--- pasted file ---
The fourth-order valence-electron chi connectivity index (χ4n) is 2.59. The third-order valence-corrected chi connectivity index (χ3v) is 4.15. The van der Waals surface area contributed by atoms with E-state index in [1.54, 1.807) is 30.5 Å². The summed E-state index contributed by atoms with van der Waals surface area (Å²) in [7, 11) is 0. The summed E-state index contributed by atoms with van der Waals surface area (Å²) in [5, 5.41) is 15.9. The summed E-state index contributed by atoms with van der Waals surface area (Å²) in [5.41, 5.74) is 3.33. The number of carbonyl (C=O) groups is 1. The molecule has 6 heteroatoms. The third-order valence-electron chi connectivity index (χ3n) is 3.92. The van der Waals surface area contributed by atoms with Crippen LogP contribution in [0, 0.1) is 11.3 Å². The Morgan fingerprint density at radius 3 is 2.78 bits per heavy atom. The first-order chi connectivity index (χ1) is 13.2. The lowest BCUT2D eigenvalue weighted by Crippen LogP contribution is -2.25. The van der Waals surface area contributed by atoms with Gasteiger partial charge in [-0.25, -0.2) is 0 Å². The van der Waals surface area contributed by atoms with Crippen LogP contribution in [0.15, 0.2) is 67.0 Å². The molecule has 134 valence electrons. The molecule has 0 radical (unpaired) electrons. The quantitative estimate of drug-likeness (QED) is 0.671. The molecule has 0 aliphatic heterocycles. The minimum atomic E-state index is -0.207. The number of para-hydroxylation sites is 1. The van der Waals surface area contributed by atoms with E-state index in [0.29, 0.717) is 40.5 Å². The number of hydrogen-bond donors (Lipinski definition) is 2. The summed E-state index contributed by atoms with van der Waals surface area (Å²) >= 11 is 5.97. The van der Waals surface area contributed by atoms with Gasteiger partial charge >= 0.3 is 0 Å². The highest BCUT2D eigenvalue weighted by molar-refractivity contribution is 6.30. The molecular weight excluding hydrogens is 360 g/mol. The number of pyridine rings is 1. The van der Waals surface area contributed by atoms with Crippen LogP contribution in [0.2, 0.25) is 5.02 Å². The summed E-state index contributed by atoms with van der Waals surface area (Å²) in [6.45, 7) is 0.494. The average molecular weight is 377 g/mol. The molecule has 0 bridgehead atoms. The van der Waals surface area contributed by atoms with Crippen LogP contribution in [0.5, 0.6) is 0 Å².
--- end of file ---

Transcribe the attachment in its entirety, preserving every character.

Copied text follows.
The fourth-order valence-electron chi connectivity index (χ4n) is 2.59. The third-order valence-corrected chi connectivity index (χ3v) is 4.15. The van der Waals surface area contributed by atoms with E-state index in [1.54, 1.807) is 30.5 Å². The summed E-state index contributed by atoms with van der Waals surface area (Å²) in [7, 11) is 0. The summed E-state index contributed by atoms with van der Waals surface area (Å²) in [5, 5.41) is 15.9. The summed E-state index contributed by atoms with van der Waals surface area (Å²) in [5.41, 5.74) is 3.33. The number of carbonyl (C=O) groups is 1. The molecule has 6 heteroatoms. The third-order valence-electron chi connectivity index (χ3n) is 3.92. The van der Waals surface area contributed by atoms with Crippen LogP contribution in [0, 0.1) is 11.3 Å². The Morgan fingerprint density at radius 3 is 2.78 bits per heavy atom. The first-order chi connectivity index (χ1) is 13.2. The lowest BCUT2D eigenvalue weighted by Crippen LogP contribution is -2.25. The van der Waals surface area contributed by atoms with Gasteiger partial charge in [-0.25, -0.2) is 0 Å². The van der Waals surface area contributed by atoms with Crippen LogP contribution in [0.15, 0.2) is 67.0 Å². The molecule has 134 valence electrons. The molecule has 0 radical (unpaired) electrons. The quantitative estimate of drug-likeness (QED) is 0.671. The molecule has 0 aliphatic heterocycles. The minimum atomic E-state index is -0.207. The number of para-hydroxylation sites is 1. The van der Waals surface area contributed by atoms with E-state index in [0.29, 0.717) is 40.5 Å². The number of hydrogen-bond donors (Lipinski definition) is 2. The summed E-state index contributed by atoms with van der Waals surface area (Å²) >= 11 is 5.97. The van der Waals surface area contributed by atoms with Gasteiger partial charge >= 0.3 is 0 Å². The highest BCUT2D eigenvalue weighted by molar-refractivity contribution is 6.30. The molecular weight excluding hydrogens is 360 g/mol. The number of pyridine rings is 1. The van der Waals surface area contributed by atoms with Crippen LogP contribution in [0.2, 0.25) is 5.02 Å². The summed E-state index contributed by atoms with van der Waals surface area (Å²) in [6.45, 7) is 0.494. The average molecular weight is 377 g/mol. The molecule has 0 bridgehead atoms. The van der Waals surface area contributed by atoms with Crippen LogP contribution in [0.5, 0.6) is 0 Å².